Imo, humble as it is, she is not past redemption. She needs to be handled correctly by someone who knows how to deal w/her attitude. She is not mad because you ran out of apple. She is simply exerting her dominance. It's like a pasture mate who runs around finding these great little patches of succulent grass, calls her over, and then she runs them off to eat it all by herself.

    She comes to you to get the apple (something she likes to eat) and then when you don't have anymore she exerts her authority. She simply needs to learn she HAS no aurthority to exert. It is a fairly simple procedure and ise@ has some great suggestions... as well as Jeager's butt whopping.

    By 'pony' I'm not sure what you mean. Small? Medium? Large? Exactly how big is she right now?

    I free-leased a 9yo pony/appy cross mare about 7 years ago. She was 14.1... maybe 14.2. And all attitude. She was spoiled and had learned to kick and bite. My sister and I were riding in her pasture one day (before I leased her) and she literally ran us out of there.... and then followed along the fenceline squealing and running and acting as though she were going to jump the fence (which was entirely possible given the condition of the thing).

    I took her on knowing full well her capabilities. First day here she was sniffing noses w/my gelding and squealing and being a bitty. I reached across the fence and popped her butt w/a flashlight I had in my hand. She squealed and kicked out. I popped her again. She squealed and kicked again. I popped her again. She turned to look at me... and then kicked again but w/less gusto. I popped her one more time... and she turned and walked off.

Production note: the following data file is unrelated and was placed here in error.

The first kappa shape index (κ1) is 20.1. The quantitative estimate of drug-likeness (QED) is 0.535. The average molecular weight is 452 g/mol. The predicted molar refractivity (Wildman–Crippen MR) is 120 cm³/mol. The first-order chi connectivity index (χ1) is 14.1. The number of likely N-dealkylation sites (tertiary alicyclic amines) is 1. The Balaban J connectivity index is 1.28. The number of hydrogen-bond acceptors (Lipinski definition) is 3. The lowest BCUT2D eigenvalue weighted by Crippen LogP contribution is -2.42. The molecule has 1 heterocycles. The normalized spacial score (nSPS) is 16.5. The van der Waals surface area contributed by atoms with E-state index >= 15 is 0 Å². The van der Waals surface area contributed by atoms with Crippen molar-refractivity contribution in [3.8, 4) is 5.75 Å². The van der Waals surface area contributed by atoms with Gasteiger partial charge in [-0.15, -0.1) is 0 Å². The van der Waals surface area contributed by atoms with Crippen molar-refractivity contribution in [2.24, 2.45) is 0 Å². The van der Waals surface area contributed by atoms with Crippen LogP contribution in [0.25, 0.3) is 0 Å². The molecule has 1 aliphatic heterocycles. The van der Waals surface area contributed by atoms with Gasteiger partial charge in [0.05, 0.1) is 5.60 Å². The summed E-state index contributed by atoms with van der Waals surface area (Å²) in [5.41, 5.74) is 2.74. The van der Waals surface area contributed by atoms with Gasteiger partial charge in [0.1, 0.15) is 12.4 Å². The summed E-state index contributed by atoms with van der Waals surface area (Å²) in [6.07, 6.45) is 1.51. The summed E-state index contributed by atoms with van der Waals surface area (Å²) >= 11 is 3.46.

We had several discussion such as that over the next several months but that mare ended up being one of my favoite horses to ride. As long as I wasnt' in a big group of strange horses (like 20 or more) she was a dream to ride. Obedient, willing, capable, and cute, cute, cute.

    As a matter of fact I bred her and am now training her 5yo daughter. Who is, point of fact, nothing like her.

    Do not write this filly off. Just because no one at your barn can handle her (or wants to handle her) doesn't mean there is no one at all who would be interested in redeeming her. sylvia



  10. #10
    Join Date
    Jul. 19, 2001
    Posts
    8,542

    Default

    This story is all too common. People spoil a horse or pony and then when they have taught it to have bad manners they put the animal down. ARGHHHH. I just saw this happen on another board. Everyone said, oh poor you, yes, put her down.

    She needs an attitude adjustment from someone who knows how to train a horse like this. First red flag is this

    Give her an apple, she's bold and friendly.
    This pony should not be getting any treats PERIOD from the hand. Big Mistake there. No treats.

    Hate to say it but this may be a job for someone who knows how to use a round pen. Seriously. I cured a so called 'nasty' horse that way. Even my coach thought he should be put down. The pony lacks respect for people because she has been spoiled. She *just* needs to learn to respect people . It requires a disciplined trainer who knows what she is doing.

    And NO TREATS.



  11. #11
    Join Date
    Sep. 5, 2006
    Location
    Black Forest, Germany
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    Default